In an action for a divorce and ancillary relief, the defendant appeals, as limited by his brief, from stated portions of a judgment of the Supreme Court, Nassau County (Iannacci, J.), entered October 30, 2007, which, inter alia, after a non-jury trial, upon a decision of the same court dated July 20, 2007, directed him to pay the plaintiff nondurational maintenance in the sum of $4,000 per month from September 12, 2007, until she reaches the age of 65, and $2,000 per month thereafter until the death of either party or the plaintiff's remarriage, directed that the award of nondurational maintenance be retroactive to April 12, 2004, the date of the commencement of the divorce action, directed that he maintain a life insurance policy naming the plaintiff as an irrevocable beneficiary in the face amount of not less than the sum of $800,000, determined that the sum of $50,000 he borrowed did not constitute marital debt, and determined that certain funds he inherited constituted marital property, and the plaintiff cross-appeals, as limited by her brief, from so much of the same judgment as directed the defendant to pay her maintenance in the sum of only $4,000 per month from September 12, 2007, until she reaches the age of 65, and only $2,000 per month thereafter until the death of either party or the plaintiff's remarriage, and denied her request for an award of an attorney's fee.
Published by New York State Law Reporting Bureau pursuant to Judiciary Law § 431.
This opinion is uncorrected and subject to revision before publication in the Official Reports.
ROBERT A. SPOLZINO, J.P., ARIEL E. BELEN, PLUMMER E. LOTT & LEONARD B. AUSTIN, JJ.
ORDERED that the judgment is modified, on the facts and in the exercise of discretion, (1) by deleting the provision thereof directing the defendant to maintain a life insurance policy naming the plaintiff as an irrevocable beneficiary in the face amount of not less than the sum of $800,000, and substituting therefor a provision directing the defendant to maintain a life insurance policy naming the plaintiff as an irrevocable beneficiary in the face amount of not less than $675,000 until the plaintiff reaches the age of 65, and in the face amount of $425,000 thereafter, and (2) by deleting from the ninth decretal paragraph thereof the provision denying the plaintiff's request for an attorney's fee; as so modified, the judgment is affirmed insofar as appealed and cross-appealed from, without costs or disbursements, and the matter is remitted to the Supreme Court, Nassau County, for a hearing and determination of an appropriate award of an attorney's fee, and the entry of an appropriate amended judgment thereafter.
When evaluating whether a court providently exercised its discretion in awarding maintenance, the factors to be considered are whether the award encourages economic independence, the present and future earning capacity of the parties, the reduced or lost lifetime earning capacity of the party seeking maintenance, the duration of the marriage, whether the amount and duration of the award is appropriate in light of the pre-separation standard of living, the reasonable needs of the recipient spouse, the income and property of the parties, the distribution of the marital property, and the health of the parties (see Hartog v Hartog, 85 NY2d 36, 51-52; Appel v Appel, 54 AD3d 786, 787; Bean v Bean, 53 AD3d 718, 723; Grumet v Grumet, 37 AD3d 534, 535-537; Scarlett v Scarlett, 35 AD3d 710, 711; Comstock v Comstock, 1 AD3d 307, 308).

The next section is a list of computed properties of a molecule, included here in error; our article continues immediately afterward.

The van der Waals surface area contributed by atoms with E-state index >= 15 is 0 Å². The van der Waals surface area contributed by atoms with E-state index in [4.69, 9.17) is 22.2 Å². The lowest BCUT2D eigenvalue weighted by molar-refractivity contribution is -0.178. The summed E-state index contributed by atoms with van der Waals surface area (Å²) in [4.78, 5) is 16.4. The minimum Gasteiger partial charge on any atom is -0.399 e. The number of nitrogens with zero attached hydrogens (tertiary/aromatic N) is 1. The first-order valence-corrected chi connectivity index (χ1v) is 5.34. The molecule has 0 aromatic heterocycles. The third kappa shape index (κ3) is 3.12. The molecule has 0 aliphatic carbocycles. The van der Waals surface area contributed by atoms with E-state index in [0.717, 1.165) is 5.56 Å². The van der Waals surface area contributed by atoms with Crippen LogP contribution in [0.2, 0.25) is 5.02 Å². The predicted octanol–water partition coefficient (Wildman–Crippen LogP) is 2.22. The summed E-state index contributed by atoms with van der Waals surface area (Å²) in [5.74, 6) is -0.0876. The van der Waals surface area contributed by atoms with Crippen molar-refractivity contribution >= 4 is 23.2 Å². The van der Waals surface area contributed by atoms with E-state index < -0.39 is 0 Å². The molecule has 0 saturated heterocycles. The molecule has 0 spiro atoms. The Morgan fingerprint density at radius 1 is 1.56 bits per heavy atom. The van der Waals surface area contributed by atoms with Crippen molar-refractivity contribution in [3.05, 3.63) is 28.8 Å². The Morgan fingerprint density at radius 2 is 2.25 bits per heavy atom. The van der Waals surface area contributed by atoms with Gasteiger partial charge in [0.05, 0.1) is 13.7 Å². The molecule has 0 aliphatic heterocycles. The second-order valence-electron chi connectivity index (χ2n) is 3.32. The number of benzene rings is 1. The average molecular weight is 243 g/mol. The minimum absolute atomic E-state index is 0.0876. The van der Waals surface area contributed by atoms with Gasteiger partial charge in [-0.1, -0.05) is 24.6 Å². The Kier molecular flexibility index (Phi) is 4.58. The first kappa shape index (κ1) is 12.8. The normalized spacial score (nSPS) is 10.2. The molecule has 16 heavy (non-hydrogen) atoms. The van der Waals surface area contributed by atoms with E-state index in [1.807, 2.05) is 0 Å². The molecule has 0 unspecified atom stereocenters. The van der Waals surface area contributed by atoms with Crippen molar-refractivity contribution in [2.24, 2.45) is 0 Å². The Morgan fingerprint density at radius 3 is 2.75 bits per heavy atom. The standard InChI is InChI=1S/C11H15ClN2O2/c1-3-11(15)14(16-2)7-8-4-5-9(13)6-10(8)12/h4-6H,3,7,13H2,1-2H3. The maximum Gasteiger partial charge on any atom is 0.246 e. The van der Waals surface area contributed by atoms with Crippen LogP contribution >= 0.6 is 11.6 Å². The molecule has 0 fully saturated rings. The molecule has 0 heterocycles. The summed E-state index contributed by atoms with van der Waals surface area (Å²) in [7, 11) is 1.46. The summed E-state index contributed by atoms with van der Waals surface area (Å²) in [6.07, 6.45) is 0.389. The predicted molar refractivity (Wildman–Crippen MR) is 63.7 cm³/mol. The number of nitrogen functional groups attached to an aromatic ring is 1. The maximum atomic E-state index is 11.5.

Under the circumstances of this case, including the parties' relative incomes and available assets, the Supreme Court did not improvidently exercise its discretion in awarding nondurational maintenance to the wife in the sum of $4,000 per month until she reaches the age of 65 and the sum of $2,000 per month thereafter until the death of either party or the plaintiff's remarriage (see Appel v Appel, 54 AD3d at 788; Borra v Borra, 218 AD2d 780; cf. Bean v Bean, 53 AD3d at 723; Marion v Marion, 300 AD2d 369, 370).
The Supreme Court properly directed that the maintenance obligation be made retroactive to the filing of the summons with notice (see King v Geovanis, 45 AD3d 273; Schiffer v Schiffer, 21 AD3d 889, 890). However, under the circumstances of this case, including the ages of the parties, the amount of life insurance the defendant was required to carry by the Supreme Court was excessive, and has been reduced accordingly (see Domestic Relations Law § 238; Reed v Reed, 55 AD3d 1249, 1251; Penna v Penna, 29 AD3d 970, 971; Benzaken v Benzaken, 21 AD3d 391; Konigsberg v Konigsberg, 3 AD3d 330, 331; Holterman v Holterman, 307 AD2d 442, 442-443, affd 3 NY3d 1).
The Supreme Court correctly determined that approximately $193,000 inherited by the defendant from his grandfather constituted marital property inasmuch as the defendant co-mingled it with the marital assets (see Crescimanno v Crescimanno, 33 AD3d 649; McManus v McManus, 298 AD2d 189; Pauk v Pauk, 232 AD2d 386, 390; cf. Chamberlain v Chamberlain, 24 AD3d 589, 593; Wade v Steinfeld, 15 AD3d 390, 391).
The Supreme Court did not address whether a certain municipal bond was or was not marital property in its decision after trial, and the judgment appealed from contains no decretal paragraph with respect to this asset. Thus, the issue remains pending and undecided by the Supreme Court, and is therefore not before this Court (see Mogollon v Mogollon, 259 AD2d 678, 679).
The Supreme Court improvidently exercised its discretion in denying the plaintiff's request for an attorney's fee. Given the great disparity between the incomes of the parties in this case, the Supreme Court should have awarded the plaintiff an attorney's fee (see DeCabrera v Cabrera-Rosete, 70 NY2d 879, 881; Maher v Maher 196 AD2d 530; Domestic Relations Law § 237).
The defendant's remaining contention is without merit.
SPOLZINO, J.P., BELEN, LOTT and AUSTIN, ...